New Delhi:  "Holy shit, it is HOT here!"  Rex had advised me, "It's not the kind of place you want to hang around for more than a few days... really hot, hyper-crowded, kind of rough if you're not used to it."  I made my first mistake.  No cell coverage at airport and if you leave the terminal, you are NOT permitted back in to the main terminal.  I was supposed to look for the Motorcycle Expeditions sign for Himalayan Heroes.  I walked outside.  No signs.  I tried to get back in the terminal.  No go sister.  The Royal Indian Army guy looked kind of stern as he shook his head no at me and patted his gun.  I plead.  "Sir, I have to find my guide - I'm part of a motorcycle group and I think he may be looking for me inside."  His head shaking no, his curled, perfectly coifed, oiled moustache, turned up a bit in a half-grin, half- "youarenotgettingpastmesister" look made me wonder again why I am impatient.  India is not a good place for impatience.   I stood in front of the doors to let as much of the cool air-conditioned air hit me in the face, and waited with my bags loaded on me.  I thought, "I packed too much." 

It was 95 degrees outside in the night air, 90% humidity and I'm standing there, thinking, "Hmmmm... I wonder if Buddhi's number is listed on the itinerary?"  I dig it out, and nope, no number.  I considered alternatives.  I begin to think about how my lack of being more prepared puts me in awkward situations much of my life existence.  I waited for an hour.  No driver.  I asked for help from airport guy near the door.  He goes to look for sign for me inside.  No driver.  I was tired from the flight, hot and impatient.  My Achilles' heel - impatience.  I went to the taxi stand.  I mean, how many hotels named "Ashok" are there in a small town like New Delhi, right?  I manage to get in a "cab" with 2 guys and I ask if they know where "Ashok" hotel is located.  They gave me the Indian "half-nod," that I learn over time means " yes/no/maybe/I don't know," or any combo of those responses.  I realize halfway out of the airport area I'm not sure if I was in a cab or not, if these guys knew where they were going, and how much this was going to cost.  I gave them the name "Ashok" --- sure, they know where the hotel is, half-nodding and promising to show me the beautiful city night of Delhi.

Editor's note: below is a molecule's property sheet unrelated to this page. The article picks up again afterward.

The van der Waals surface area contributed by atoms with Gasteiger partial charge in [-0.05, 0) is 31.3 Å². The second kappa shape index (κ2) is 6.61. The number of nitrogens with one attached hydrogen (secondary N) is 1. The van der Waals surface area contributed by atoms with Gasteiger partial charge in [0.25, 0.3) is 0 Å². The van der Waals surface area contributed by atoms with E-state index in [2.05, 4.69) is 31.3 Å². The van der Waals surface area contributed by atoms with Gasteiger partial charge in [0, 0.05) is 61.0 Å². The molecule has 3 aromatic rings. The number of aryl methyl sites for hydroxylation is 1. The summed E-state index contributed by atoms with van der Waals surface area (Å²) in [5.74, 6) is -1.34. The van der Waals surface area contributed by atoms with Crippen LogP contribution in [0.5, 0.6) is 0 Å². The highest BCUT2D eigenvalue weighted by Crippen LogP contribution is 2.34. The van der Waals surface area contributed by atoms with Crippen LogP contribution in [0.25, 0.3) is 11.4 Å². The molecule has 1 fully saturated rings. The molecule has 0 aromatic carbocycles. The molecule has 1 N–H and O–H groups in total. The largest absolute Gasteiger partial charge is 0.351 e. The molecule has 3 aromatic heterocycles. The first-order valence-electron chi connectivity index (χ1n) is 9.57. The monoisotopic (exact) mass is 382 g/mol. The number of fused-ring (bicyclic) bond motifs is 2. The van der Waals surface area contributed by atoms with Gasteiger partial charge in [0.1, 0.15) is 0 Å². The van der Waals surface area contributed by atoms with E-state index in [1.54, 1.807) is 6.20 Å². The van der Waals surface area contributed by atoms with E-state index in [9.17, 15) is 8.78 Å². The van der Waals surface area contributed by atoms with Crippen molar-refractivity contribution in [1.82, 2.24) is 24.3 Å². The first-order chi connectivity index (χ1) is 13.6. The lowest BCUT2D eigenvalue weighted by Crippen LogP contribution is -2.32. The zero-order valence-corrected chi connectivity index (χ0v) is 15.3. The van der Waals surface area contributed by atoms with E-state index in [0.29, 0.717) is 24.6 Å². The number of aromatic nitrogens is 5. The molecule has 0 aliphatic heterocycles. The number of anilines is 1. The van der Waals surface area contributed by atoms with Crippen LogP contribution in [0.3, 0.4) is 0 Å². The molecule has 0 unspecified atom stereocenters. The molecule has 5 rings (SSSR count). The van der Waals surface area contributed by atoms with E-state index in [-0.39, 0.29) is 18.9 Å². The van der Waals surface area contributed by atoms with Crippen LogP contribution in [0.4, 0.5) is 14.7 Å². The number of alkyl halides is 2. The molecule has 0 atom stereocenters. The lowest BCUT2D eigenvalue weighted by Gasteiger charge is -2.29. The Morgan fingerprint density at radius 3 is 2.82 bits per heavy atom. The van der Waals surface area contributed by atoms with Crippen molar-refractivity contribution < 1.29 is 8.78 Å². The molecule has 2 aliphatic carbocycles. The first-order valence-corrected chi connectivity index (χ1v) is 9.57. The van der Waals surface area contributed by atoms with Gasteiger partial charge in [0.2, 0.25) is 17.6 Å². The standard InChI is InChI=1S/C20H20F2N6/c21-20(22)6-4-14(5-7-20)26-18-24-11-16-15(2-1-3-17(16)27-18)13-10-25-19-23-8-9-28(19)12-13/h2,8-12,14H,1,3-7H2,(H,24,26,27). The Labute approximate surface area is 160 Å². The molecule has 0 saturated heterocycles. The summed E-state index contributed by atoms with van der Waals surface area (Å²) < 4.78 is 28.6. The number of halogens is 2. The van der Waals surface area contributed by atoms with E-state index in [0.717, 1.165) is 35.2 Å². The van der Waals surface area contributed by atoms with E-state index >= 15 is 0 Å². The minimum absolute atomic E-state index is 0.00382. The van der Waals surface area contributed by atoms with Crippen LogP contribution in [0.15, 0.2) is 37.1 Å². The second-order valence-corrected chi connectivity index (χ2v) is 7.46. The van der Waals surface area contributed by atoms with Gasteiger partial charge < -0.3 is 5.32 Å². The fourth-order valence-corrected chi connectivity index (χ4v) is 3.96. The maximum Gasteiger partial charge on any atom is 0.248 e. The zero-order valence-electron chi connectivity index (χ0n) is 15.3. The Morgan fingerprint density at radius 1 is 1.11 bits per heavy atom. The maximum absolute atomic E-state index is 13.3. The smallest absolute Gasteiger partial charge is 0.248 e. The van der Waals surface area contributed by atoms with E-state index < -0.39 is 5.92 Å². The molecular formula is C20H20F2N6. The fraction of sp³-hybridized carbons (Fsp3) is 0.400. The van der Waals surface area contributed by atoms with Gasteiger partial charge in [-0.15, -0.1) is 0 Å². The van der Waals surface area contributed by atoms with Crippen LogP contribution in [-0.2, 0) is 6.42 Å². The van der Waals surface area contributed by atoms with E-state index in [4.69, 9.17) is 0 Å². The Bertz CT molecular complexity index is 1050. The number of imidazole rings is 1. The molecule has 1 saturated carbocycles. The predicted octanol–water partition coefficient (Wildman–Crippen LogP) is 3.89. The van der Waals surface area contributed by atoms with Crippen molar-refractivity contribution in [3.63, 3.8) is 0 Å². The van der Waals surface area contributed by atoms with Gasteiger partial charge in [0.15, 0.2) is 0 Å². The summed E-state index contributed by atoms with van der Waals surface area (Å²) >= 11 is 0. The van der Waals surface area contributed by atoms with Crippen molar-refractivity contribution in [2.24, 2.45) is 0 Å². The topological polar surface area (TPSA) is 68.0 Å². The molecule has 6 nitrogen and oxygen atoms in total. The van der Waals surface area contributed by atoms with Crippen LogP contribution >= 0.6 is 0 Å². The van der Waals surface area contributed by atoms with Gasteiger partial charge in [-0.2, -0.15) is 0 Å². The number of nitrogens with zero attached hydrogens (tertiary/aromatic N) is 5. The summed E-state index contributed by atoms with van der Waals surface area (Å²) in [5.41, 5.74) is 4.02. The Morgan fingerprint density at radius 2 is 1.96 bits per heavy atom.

Holy crap.  I keep looking for a number for Buddhi, our motorcycle expeditions guide.  I laughed at myself, thinking, "and this... this is how you do NOT do things."  The guys are arguing about the location of the hotel in the front seat.  Passenger seat guy jumps out of car and I'm left with the 14-year-old-looking driver.  He says he's picking up another friend and we'll be on our way.  He kept saying to me, "It is my responsibility to get you to Ashok - do not worry!  Welcome to our country!"  I arrive, having payed way too many rupees ($15 v. the usual $2 fare) and I enter the palatial hotel next to the Prime Minister's residence.  "Hmmmm... these guys  from moto expeditions travel in style", I thought to myself.  I went to the desk to find there is no "Motorcycle Expedition" group staying at the hotel and they had no idea who Buddhi Singh Chand is, nor did they have Rex and friends on the guest list.  "Okay, I think... I'm kind of fucked now.   Am I going to spend 15 days in Delhi, touring the country by myself?  Hell no!" 

I sat down, re-grouped and asked to get online.  The front desk gave me access to internet and some cold water.  The bellman, who looks like a super-ninja-majarajah smiled at me and said, "Welcome to our beautiful country."  I smiled back and thanked  him -- offering "Namaste" and found Buddhi's number in my online resources.  It worked!!!  My introduction to Buddhi, our most gracious, fun-loving, patient, sweet guide is "Hey, I'm at the wrong hotel!  Sorry!  See you soon at the right place!"  Buddhi talks to the bellman and drivers - real cab drivers this time, and, I head back to the Ashok Country Inn (about 1/4 mile from the airport.)  I'm smiling as I take the long ride through the streets of Delhi and get a full tour of the landmarks of the city at night.  Deep breath...I'm sure Buddhi is not impressed with my independent, uh, I mean impatient ways at this point and I haven't met him in person yet...